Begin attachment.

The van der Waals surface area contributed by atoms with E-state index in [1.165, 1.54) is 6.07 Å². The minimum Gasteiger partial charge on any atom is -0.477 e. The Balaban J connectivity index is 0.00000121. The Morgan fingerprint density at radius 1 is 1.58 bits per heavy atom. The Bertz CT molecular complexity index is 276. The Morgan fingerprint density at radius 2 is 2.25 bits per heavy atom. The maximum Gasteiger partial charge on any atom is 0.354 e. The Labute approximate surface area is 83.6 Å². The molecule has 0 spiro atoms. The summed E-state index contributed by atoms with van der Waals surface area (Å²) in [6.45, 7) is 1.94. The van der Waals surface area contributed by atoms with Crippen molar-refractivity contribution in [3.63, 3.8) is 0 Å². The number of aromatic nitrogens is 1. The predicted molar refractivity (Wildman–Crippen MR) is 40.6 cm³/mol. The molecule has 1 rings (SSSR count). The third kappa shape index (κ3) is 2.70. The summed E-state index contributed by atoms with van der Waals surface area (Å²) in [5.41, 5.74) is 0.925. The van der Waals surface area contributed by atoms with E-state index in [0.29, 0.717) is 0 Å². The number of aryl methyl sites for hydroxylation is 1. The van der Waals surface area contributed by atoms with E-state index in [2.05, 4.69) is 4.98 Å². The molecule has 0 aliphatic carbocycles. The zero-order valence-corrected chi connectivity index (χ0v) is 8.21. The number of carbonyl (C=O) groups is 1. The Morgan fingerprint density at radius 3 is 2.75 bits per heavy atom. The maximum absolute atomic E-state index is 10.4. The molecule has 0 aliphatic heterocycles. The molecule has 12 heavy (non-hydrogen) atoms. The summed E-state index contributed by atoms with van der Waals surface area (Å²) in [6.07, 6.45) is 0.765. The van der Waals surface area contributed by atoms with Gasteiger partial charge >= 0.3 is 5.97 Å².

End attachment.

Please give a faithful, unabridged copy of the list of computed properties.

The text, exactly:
The van der Waals surface area contributed by atoms with E-state index in [1.165, 1.54) is 6.07 Å². The minimum Gasteiger partial charge on any atom is -0.477 e. The Balaban J connectivity index is 0.00000121. The Morgan fingerprint density at radius 1 is 1.58 bits per heavy atom. The Bertz CT molecular complexity index is 276. The Morgan fingerprint density at radius 2 is 2.25 bits per heavy atom. The maximum Gasteiger partial charge on any atom is 0.354 e. The Labute approximate surface area is 83.6 Å². The molecule has 0 spiro atoms. The summed E-state index contributed by atoms with van der Waals surface area (Å²) in [6.45, 7) is 1.94. The van der Waals surface area contributed by atoms with Crippen molar-refractivity contribution in [3.63, 3.8) is 0 Å². The number of aromatic nitrogens is 1. The predicted molar refractivity (Wildman–Crippen MR) is 40.6 cm³/mol. The molecule has 1 rings (SSSR count). The third kappa shape index (κ3) is 2.70. The summed E-state index contributed by atoms with van der Waals surface area (Å²) in [5.41, 5.74) is 0.925. The van der Waals surface area contributed by atoms with E-state index in [0.29, 0.717) is 0 Å². The number of aryl methyl sites for hydroxylation is 1. The van der Waals surface area contributed by atoms with E-state index in [2.05, 4.69) is 4.98 Å². The molecule has 0 aliphatic carbocycles. The zero-order valence-corrected chi connectivity index (χ0v) is 8.21. The number of carbonyl (C=O) groups is 1. The Morgan fingerprint density at radius 3 is 2.75 bits per heavy atom. The maximum absolute atomic E-state index is 10.4. The molecule has 0 aliphatic heterocycles. The molecule has 12 heavy (non-hydrogen) atoms. The summed E-state index contributed by atoms with van der Waals surface area (Å²) in [6.07, 6.45) is 0.765. The van der Waals surface area contributed by atoms with Gasteiger partial charge >= 0.3 is 5.97 Å².